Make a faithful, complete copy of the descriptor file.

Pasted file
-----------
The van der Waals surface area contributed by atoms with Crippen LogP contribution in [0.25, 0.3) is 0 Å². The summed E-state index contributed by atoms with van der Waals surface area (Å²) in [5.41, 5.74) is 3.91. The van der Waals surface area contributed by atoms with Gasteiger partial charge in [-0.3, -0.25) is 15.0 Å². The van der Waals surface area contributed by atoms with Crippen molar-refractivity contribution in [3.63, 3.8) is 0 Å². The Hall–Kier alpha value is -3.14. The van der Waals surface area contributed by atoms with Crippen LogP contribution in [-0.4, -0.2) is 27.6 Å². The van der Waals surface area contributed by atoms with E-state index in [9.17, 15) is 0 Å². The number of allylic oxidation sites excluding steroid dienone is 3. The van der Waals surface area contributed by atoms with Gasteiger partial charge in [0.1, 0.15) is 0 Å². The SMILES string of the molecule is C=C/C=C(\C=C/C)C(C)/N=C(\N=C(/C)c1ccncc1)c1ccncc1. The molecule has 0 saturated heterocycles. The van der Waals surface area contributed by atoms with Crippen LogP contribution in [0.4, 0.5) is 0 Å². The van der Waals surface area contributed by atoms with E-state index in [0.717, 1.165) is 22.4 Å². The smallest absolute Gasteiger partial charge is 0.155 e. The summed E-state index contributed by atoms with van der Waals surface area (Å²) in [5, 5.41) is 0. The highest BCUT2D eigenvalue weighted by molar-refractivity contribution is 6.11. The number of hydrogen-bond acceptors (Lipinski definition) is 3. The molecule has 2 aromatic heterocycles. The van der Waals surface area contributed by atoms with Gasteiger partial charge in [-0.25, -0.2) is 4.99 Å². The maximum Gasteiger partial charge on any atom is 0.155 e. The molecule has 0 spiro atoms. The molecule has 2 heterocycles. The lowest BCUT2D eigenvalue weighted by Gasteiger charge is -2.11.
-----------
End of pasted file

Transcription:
The van der Waals surface area contributed by atoms with Crippen LogP contribution in [0.25, 0.3) is 0 Å². The summed E-state index contributed by atoms with van der Waals surface area (Å²) in [5.41, 5.74) is 3.91. The van der Waals surface area contributed by atoms with Gasteiger partial charge in [-0.3, -0.25) is 15.0 Å². The van der Waals surface area contributed by atoms with Crippen molar-refractivity contribution in [3.63, 3.8) is 0 Å². The Hall–Kier alpha value is -3.14. The van der Waals surface area contributed by atoms with Crippen LogP contribution in [-0.4, -0.2) is 27.6 Å². The van der Waals surface area contributed by atoms with E-state index in [9.17, 15) is 0 Å². The number of allylic oxidation sites excluding steroid dienone is 3. The van der Waals surface area contributed by atoms with Gasteiger partial charge in [0.1, 0.15) is 0 Å². The SMILES string of the molecule is C=C/C=C(\C=C/C)C(C)/N=C(\N=C(/C)c1ccncc1)c1ccncc1. The molecule has 0 saturated heterocycles. The van der Waals surface area contributed by atoms with Crippen LogP contribution in [0.4, 0.5) is 0 Å². The van der Waals surface area contributed by atoms with E-state index in [0.717, 1.165) is 22.4 Å². The smallest absolute Gasteiger partial charge is 0.155 e. The summed E-state index contributed by atoms with van der Waals surface area (Å²) in [5, 5.41) is 0. The highest BCUT2D eigenvalue weighted by molar-refractivity contribution is 6.11. The number of hydrogen-bond acceptors (Lipinski definition) is 3. The molecule has 2 aromatic heterocycles. The van der Waals surface area contributed by atoms with Gasteiger partial charge in [-0.25, -0.2) is 4.99 Å². The maximum Gasteiger partial charge on any atom is 0.155 e. The molecule has 0 spiro atoms. The molecule has 2 heterocycles. The lowest BCUT2D eigenvalue weighted by Gasteiger charge is -2.11.